How to visit Mars without leaving Earth

Some forbidden places on the Earth become sites for research of planetologists. Analogues of other stony planets and moons allow scientists to test their instruments and scientific theories under extreme conditions that are roughly approximated to the alien environment. The goal is to check how everything works so that astronauts and astronauts are prepared when they explore new worlds.

The volcanic field of Potrio is one of such test sites. The site is located south-west of the city of Las Cruces in New Mexico and to the west of El Paso in Texas. The area of ​​Potrio is more than 1 thousand square kilometers. The burnt field land is part of the Chihuahua desert, which covers most of northern Mexico and stretches to Albuquerque.

Portio is now asleep, volcanic activity was last seen 20,000 years ago. The area is black in color basalt and is characterized by a variety of lava flows, craters and cones from explosive and effusive volcanoes. Numerous volcanic characteristics make Portio attractive to planetary geologists.

In the summer of 2017, the researchers arrived in Portio to conduct simulated field excursions in the framework of the “Remote, field and synchrotron research for science and geological exploration” project. Scientists have estimated the types of instruments that can be used by future cosmonauts and astronauts to study volcanic elements on the surface of the Moon, Mars and other rocky celestial bodies. The images show Potrio, as observed on June 17, 2017 by the satellite Landsat-8.

On Potrio, the team chose two different places: the Kilborn hole and the Aden crater. Kilbourne was chosen for a similar purpose more than 4 decades ago during the Apollo program. This was one of several places where astronauts practiced in identifying and collecting geological specimens that had to be brought from the Moon.

The Kilborn Hole is an explosion crater and one of the most distinctive elements of Potrio. It was created almost 24 thousand years ago by the explosive interaction of hot magma and an aquifer. Magma, rising from the depths of the Earth, heated underground water, creating steam. The pressure was accumulated, the culmination of which was the eruption, which formed a hole of irregular shape with a diameter of more than 1.6 km, a length of 2.7 km and a depth of hundreds of meters. The explosion scattered the material around and exposed the layers of rock that preserved the history of Kilborn’s water that had passed.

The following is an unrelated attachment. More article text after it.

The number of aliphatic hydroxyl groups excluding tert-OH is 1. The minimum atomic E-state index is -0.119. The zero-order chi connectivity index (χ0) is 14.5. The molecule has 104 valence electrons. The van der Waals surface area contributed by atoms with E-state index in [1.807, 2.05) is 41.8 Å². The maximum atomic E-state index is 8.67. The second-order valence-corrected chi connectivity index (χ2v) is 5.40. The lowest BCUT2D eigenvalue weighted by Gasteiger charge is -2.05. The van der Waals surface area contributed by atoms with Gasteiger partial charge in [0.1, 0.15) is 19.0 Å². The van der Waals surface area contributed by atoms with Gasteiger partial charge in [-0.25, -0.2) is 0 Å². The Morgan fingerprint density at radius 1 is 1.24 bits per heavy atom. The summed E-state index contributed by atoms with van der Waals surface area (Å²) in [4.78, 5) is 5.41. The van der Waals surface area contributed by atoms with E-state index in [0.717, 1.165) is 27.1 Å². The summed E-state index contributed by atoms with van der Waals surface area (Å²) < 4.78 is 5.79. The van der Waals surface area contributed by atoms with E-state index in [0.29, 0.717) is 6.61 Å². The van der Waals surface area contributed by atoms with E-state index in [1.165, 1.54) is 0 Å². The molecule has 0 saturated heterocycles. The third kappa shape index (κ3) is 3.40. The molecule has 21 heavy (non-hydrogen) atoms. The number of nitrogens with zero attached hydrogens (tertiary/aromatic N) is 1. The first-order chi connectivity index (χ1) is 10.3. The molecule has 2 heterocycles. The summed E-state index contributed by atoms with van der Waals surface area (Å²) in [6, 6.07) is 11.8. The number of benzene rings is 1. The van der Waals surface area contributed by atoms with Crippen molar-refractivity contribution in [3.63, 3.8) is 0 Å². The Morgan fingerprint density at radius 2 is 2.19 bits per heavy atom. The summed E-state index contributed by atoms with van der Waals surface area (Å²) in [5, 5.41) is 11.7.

Among geologists, Kilbourne is also known for its xenoliths – a rock that contains pieces of bark or mantle material. Some species of xenoliths are found in and around Kilbourne, most often those that contain olivine – greenish precious chrysolites. The presence of olivine may indicate the content of material from the mantle. Rich in olivine rock samples were among those that brought the mission “Apollo” from the moon.

The crater of Aden is one of the shield volcanoes of Potrio, formed by a series of effusive eruptions that ended almost 16,000 years ago. The lava flowed out over time and the streams overlapped one another, creating a shallow cone. The crater became famous in the late 1920s after a fossil giant sloth of 11,000 years was found along the edge of the lava tube.

The presence of wells and lava tubes is the reason why the RIS4E team decided to work in Aden. Lava tubes on other planets can preserve unique types of rock and environmental conditions. In addition, lava tubes can be used to protect future space explorers, their food and equipment from radiation and adverse environmental conditions.

The diverse geology of the volcano Potrio also provides an opportunity to study a number of planet and research topics. The volcanic legacy of Potrio is due to its location on the outskirts of the crack of the Rio Grande. Although the famous river of the same name flows here, its 29 million-year-old valley was not carved with water. Instead, the cracks are the result of the fact that the crust of the Earth was stretched in the east-west direction and weakened by a hot rock rising from the depths to the surface.